BBC, PBS dive into Attenborough & Natural History Unit special ‘The Giant Sea Monster’

David Attenborough

The BBC has linked with PBS in the US on a new factual show from David Attenborough and BBC Studios Natural History Unit.

Attenborough And The Giant Sea Monster (working title) is a 60-minute special that follows Attenborough as he unearths the skull of a giant Pliosaur, one of the most ferocious Jurassic predators ever known.

The show explores how fossil experts believe the Pliosaur to be a completely new species, with experts working at a secret location setting out on a perilous expedition to excavate the skull.

It is being filmed on location across the UK and will combine science with storytelling, as well as “state-of-the-art CGI” to tell the tale of the predator, the BBC said.

PBS is coproducing with the BBC and the WNET Group.

Attenborough said: “Pliosaurs were the biggest and most formidable hunters in the Jurassic seas, the marine equivalent, you might say of T. Rex. The skull of this one is, by itself, over two metres long and armed with massive fangs.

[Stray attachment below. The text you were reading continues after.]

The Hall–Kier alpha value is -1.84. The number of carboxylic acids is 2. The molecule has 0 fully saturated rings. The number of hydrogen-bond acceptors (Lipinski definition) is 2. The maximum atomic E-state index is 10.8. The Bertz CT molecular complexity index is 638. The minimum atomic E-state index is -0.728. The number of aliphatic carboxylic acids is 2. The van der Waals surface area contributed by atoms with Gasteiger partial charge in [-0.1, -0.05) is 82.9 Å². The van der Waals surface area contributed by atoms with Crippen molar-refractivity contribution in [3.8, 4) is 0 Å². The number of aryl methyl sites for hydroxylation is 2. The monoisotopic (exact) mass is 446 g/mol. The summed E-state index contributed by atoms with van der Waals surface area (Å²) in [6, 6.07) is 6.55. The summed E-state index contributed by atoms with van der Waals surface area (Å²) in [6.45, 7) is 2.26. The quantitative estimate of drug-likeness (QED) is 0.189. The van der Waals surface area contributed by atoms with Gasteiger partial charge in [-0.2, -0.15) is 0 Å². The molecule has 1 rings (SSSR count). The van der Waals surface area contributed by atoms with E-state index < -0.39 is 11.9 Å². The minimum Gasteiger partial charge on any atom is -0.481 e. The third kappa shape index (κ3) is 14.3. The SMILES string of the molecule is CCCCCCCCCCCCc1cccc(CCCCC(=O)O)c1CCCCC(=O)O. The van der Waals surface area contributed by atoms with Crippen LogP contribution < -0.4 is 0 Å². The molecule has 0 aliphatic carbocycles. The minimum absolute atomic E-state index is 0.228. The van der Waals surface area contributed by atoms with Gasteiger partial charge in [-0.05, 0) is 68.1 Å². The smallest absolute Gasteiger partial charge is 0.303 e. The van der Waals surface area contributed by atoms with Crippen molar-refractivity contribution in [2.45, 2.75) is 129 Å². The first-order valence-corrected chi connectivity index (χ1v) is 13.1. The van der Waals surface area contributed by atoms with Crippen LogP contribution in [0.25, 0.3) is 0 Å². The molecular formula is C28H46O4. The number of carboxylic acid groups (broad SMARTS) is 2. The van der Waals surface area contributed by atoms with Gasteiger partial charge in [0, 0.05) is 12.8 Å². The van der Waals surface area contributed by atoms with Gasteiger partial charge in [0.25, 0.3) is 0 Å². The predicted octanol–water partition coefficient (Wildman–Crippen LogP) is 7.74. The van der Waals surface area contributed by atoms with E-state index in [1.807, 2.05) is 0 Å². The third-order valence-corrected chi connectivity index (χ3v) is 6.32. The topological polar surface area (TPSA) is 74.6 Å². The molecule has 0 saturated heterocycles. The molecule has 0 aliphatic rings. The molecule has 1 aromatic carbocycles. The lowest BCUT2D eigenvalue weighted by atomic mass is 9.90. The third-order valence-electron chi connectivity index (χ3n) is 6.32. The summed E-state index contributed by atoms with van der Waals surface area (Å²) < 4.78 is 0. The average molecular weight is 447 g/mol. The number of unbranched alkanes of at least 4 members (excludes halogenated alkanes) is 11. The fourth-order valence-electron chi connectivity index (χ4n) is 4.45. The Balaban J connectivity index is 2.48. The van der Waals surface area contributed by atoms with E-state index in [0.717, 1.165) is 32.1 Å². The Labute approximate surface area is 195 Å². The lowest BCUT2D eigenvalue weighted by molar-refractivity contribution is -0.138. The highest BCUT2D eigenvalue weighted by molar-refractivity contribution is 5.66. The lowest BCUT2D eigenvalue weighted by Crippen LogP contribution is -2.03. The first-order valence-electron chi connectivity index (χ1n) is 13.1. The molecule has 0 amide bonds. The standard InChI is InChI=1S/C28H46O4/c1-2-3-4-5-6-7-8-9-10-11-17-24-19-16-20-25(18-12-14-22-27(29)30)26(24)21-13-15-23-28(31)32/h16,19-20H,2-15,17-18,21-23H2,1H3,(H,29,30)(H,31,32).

“Frustratingly, skulls, which can tell us most about an animal, are only too easily smashed before fossilisation but this one is virtually undamaged and promises to reveal all kinds of new details about these terrifying hunters that preyed on Lyme Regis’ better known ichthyosaurs.”

Jack Bootle, head of commissioning for specialist factual at the BBC, said: “David has filmed some of the world’s very best fossil animals, so the fact he’s so interested in this skull makes me unbelievably excited. This film promises to be a thrilling trip through time to a moment when monsters ruled the seas around Britain. I can’t wait for viewers to experience it.”

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